Stories from the Riverside: Metastability in the Shinano-Chikuma River System, Central Japan
Author(s): Simon Kaner
This is an abstract from the "Current Issues in Japanese Archaeology (2019 Archaeological Research in Asia Symposium)" session, at the 84th annual meeting of the Society for American Archaeology.
This paper discusses the significance of the archaeology of the Shinano and Chikuma River system, the longest drainage in Japan, an area of very high environmental activity, situated on the Fossa Magna. The paper focuses on the Jomon period, when the region had the highest density of early ceramic sites (Incipient Jomon, c 12,000 BP) and produced some the most elaborate ceramics of the whole Jomon tradition (Flame pots c. 5000 BP). These are highlighted in the current Japan Heritage (Nihon Isan) initiative, designed to situate specific heritage assets in longer-term regional narratives appealing to the general public. Additionally, a number of Jomon objects from the region have in recent decades been designated as National Treasures, and Jomon obsidian mines are involved in the world’s first international ‘twinning’ of archaeological sites. Short-term and longer-term archaeological sequences are interpreted in terms of metastability, providing a framework for understanding the continuity of tradition in the context of ever-changing landscapes.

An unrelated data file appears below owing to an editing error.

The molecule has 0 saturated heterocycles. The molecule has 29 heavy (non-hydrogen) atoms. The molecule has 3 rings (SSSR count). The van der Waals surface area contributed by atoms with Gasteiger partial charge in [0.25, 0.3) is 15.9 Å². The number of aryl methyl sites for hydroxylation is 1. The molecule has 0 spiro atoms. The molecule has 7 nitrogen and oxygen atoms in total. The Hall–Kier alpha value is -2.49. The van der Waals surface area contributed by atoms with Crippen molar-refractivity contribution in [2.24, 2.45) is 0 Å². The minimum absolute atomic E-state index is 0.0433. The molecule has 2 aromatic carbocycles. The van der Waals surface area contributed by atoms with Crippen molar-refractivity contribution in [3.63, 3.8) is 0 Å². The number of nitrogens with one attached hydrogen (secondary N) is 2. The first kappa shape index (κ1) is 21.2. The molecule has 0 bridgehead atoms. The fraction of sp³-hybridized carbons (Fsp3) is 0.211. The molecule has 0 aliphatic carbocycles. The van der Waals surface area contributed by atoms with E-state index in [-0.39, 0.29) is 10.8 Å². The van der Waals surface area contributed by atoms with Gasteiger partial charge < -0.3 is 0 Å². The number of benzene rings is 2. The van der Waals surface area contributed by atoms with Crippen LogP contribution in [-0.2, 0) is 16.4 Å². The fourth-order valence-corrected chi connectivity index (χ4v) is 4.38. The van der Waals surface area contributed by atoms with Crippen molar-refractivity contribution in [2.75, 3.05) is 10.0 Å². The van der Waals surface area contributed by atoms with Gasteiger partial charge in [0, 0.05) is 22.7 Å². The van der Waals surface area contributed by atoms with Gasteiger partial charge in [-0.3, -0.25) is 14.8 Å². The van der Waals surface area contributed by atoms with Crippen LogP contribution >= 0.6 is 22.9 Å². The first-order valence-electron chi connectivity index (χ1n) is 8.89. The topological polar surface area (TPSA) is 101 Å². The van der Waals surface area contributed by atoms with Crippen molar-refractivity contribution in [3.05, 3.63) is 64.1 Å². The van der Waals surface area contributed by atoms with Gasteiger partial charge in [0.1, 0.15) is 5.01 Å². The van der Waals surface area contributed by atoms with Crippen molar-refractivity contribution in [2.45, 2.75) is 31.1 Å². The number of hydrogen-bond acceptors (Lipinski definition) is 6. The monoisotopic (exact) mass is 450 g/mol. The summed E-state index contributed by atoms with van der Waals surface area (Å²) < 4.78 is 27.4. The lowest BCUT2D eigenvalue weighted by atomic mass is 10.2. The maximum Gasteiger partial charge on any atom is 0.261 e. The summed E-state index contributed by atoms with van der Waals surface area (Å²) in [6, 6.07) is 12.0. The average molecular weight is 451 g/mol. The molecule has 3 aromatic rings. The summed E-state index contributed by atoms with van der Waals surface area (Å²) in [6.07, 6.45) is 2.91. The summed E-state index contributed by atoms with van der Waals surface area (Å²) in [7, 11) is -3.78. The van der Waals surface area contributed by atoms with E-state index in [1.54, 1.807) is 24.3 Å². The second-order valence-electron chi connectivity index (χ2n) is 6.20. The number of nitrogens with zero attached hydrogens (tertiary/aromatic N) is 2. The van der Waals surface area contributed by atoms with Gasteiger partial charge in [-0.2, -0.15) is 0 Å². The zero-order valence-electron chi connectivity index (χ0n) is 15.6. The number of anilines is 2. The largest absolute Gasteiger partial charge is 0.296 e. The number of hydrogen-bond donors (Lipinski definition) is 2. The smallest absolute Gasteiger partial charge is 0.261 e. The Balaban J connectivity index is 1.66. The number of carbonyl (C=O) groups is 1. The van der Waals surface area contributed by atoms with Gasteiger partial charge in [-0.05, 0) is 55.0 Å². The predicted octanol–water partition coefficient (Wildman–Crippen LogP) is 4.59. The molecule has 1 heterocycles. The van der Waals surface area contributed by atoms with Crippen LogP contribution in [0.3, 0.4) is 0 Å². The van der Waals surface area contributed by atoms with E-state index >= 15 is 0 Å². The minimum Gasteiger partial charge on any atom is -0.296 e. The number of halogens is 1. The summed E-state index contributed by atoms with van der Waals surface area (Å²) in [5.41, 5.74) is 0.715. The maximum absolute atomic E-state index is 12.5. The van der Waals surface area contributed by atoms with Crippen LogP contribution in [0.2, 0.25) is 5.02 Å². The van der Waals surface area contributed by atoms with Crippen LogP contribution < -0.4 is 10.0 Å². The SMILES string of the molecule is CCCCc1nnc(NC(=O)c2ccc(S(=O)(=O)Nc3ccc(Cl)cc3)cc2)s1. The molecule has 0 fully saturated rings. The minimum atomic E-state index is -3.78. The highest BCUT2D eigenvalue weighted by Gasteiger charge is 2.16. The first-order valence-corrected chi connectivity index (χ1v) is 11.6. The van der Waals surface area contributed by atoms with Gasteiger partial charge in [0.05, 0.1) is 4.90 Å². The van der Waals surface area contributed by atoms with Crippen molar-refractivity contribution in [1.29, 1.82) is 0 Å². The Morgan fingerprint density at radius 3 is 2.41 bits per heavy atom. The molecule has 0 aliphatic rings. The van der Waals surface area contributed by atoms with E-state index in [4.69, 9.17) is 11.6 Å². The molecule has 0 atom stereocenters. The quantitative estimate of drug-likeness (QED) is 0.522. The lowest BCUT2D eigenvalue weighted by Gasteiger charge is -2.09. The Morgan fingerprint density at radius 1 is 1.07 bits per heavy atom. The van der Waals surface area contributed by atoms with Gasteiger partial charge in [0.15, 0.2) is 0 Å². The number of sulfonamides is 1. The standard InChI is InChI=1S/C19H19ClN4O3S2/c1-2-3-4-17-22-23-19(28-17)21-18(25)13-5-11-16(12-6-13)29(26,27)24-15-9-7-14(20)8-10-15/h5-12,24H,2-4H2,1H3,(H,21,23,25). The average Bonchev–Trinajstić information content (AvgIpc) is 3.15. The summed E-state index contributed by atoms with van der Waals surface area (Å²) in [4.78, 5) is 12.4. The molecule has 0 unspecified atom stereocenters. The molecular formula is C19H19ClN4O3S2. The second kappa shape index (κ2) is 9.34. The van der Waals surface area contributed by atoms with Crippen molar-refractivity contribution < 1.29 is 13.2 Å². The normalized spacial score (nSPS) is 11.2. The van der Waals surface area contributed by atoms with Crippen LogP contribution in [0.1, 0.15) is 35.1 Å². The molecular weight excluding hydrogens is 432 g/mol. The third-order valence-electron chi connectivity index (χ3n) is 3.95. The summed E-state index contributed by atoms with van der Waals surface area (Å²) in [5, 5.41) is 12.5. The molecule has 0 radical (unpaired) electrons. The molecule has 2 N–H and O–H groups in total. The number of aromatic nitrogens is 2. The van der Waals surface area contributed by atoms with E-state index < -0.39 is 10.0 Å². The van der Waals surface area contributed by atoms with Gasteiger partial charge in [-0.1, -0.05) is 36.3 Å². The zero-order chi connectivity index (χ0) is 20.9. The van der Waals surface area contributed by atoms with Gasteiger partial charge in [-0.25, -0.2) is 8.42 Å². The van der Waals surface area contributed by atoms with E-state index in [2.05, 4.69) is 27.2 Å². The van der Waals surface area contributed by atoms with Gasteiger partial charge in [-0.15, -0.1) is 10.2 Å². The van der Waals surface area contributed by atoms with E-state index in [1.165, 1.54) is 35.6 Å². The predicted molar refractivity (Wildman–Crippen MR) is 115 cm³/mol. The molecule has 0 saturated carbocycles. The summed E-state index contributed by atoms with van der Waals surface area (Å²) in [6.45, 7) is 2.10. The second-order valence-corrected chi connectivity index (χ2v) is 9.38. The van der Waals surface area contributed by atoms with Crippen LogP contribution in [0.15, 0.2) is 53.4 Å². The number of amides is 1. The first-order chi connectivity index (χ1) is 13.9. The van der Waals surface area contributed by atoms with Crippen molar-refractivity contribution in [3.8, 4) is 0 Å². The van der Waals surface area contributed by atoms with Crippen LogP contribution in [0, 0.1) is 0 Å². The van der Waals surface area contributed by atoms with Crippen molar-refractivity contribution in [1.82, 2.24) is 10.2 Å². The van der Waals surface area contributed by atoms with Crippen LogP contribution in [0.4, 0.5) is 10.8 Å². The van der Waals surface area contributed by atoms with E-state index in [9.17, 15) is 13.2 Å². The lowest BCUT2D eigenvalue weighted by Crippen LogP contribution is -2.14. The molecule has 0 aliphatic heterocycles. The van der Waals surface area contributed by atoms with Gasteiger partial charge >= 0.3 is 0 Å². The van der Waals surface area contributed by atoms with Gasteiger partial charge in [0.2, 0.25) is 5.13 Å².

Cite this Record
Stories from the Riverside: Metastability in the Shinano-Chikuma River System, Central Japan. Simon Kaner. Presented at The 84th Annual Meeting of the Society for American Archaeology, Albuquerque, NM. 2019 ( tDAR id: 452072)
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min long: 70.4; min lat: 17.141 ; max long: 146.514; max lat: 53.956 ;
Abstract Id(s): 24759